Renter Life

Can’t paint your walls? Don’t have access to your own thermostat? Welcome renter friends!

This is the place where renters, whether short-term or long-term, can come to share their renting wins and woes, tips for making a rental feel homey, strategies for lifelong renting, ways to find great cheap rentals or negotiate rent, and anything else that springs up in our cute little noggins.

Come introduce yourself! Maybe say how long you’ve been renting and why and what your future plans are? IDK, let’s just chat!


Oops I already painted my walls


Hello! I’ve rented in Chicago for about 7 years. Have experienced several neighborhoods as my job changed–Humboldt Park, Ukrainian Village, and now Logan. I’ve been lucky that most of my landlords have a single property they maintain well and are quick to make repairs. Overall it’s been a good experience.


  • Easy to relocate when job changes happened, which was frequently in my 20s
  • Have avoided paying out of pocket for repairs like a broken water heater, new roof, servicing old appliances
  • Enjoyed trying out new neighborhoods and exploring the city a little more because of that. Multiple neighborhoods feel like home!
  • I like decorating my living space, and starting over with a “clean slate” every few years can be a fun challenge


  • At the whims of the market, and rents never seem to go down! :thinking:
  • In Chicago, you’re almost always sharing walls/floors/ceilings with other renters you do not choose. In my current place, I share a backyard and a basement storage/laundry area with renters on the second floor
  • Can’t make any permanent big changes to indoor or outdoor spaces, or if I did get permission, would have to likely undo them before moving out/lose out on benefits/my investment once I move
  • Paying an annoying annual pet fee at the moment. Having pets limits which landlords will rent to me
  • That old adage that you’re not building equity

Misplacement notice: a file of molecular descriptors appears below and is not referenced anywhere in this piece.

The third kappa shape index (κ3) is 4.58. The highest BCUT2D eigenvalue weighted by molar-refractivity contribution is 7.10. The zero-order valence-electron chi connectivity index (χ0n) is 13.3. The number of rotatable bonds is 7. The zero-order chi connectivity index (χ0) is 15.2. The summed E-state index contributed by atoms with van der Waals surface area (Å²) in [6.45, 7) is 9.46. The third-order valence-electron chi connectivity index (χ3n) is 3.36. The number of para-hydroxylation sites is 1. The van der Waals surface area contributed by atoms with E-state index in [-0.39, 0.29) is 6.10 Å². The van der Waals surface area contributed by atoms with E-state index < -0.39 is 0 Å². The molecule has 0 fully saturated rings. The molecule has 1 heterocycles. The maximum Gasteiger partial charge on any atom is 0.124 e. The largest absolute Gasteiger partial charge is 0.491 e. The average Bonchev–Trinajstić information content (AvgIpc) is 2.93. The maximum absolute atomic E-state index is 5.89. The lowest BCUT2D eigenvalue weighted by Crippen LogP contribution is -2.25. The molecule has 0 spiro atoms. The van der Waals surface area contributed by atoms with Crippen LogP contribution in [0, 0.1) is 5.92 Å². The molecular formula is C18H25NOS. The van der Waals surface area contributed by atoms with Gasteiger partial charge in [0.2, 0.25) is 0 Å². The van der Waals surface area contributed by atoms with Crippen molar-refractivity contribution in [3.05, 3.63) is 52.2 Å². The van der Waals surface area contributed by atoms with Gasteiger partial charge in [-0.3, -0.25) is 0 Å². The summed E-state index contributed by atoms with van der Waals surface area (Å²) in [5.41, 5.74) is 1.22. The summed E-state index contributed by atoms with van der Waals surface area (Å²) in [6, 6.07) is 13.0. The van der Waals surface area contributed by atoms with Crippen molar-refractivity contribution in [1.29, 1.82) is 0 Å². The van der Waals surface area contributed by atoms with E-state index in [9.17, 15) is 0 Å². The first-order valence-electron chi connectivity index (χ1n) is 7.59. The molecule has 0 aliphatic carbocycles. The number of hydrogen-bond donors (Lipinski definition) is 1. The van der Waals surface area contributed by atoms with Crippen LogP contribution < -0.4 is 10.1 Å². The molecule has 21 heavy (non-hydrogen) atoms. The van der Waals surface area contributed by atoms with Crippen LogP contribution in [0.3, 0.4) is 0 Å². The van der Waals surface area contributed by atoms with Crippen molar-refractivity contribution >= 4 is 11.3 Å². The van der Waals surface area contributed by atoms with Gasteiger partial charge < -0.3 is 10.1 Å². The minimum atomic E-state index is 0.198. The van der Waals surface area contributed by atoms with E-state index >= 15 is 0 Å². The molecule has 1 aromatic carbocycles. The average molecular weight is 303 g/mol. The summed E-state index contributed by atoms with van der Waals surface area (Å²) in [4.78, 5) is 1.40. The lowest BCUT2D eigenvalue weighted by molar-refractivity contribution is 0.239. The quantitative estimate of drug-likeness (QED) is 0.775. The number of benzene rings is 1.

• Moving sucks big time
  • Uncertainty. Any landlord could decide at any point to sell the building I live in, and it’d be out of my control whether or not I got to stay. This factor is looming larger in my mind as we consider starting a family

I’m sure there are more I’m forgetting but those are the big ones that stick out to me right now. Chicago’s also a city where the “line” between renting and buying is kind of fuzzy. It’s not an obvious choice, at least not to me.


The “selling the building thing” happened to me and I had three weeks to find a place! (It was a bit more complicated than that and was really just the property mgmt corp severing their contract w the property owner and that voided my lease). But also, I have heard of sooo many friends and friends of friends losing apartments to sales over the past covid years. I think owners got scared of uncertainty and eviction moratoriums and also the real estate market generally doing things like sell sell sell (?)


That would be SO stressful, I’m sorry that happened to you! In the past I have gone for larger buildings to avoid things like that–probably more rare when there are 6+ units or something like that–but this time I’m in a two-flat, which is essentially a house that has been split into two units–and it’s in a highly gentrifying area where housing prices have rocketed up in the past 15 years. That plus COVID/general seller’s market right now…who knows! It would suck to be priced out of a convenient location for my job. We really like our current apartment and hope to be here for a while.


It was actually an amazing situation because it was overpriced, I hated it and my roommate, that was where I saw The Roach that struck the fear of God into me, and THEN I ended up in my current place which is cheaper and where I am alone in a super awesome place in the best few blocks of the best neighborhood in the city. And yeah this building definitely isn’t going to be sold anytime soon. The company managing here does several massive buildings throughout the neighborhood. They probably have over 1,000 units.


This is something I’ve been thinking about a lot lately. Lifelong renter except when we owned a condo (which ended very badly for us) for about 7 years.

Our owning experience was bad, and up until the pandemic I was OK with renting. But having our building sold out from under us - when Boyfriend had been laid off and out of work for 6 months and my job was at risk, though the layoff ended up not taking me - was terrifying. There seems to be a real trend in Chicago for buildings to be for sale, I know a few people who’ve been caught in this. Eviction moratoriums don’t apply to owner-occupied buildings (as in, when your lease is over, an owner can choose to not renew you and move in).

I’m starting to crave more stability and I am SUPER tired of being told what to do in my own living space. I just turned 50, Boyfriend is older… and it’s like, is this something we want to continue dealing with as we age? Building owners, who are younger than us (I know this shouldn’t matter… but, yeah, it frustrates me), telling us what to do, telling us that we can’t compost any more, restricting my use of the backyard when the previous owner didn’t, making us let repair people in for nonessential work when it didn’t feel safe to do so because covid, to name a few things that have happened since our building changed hands.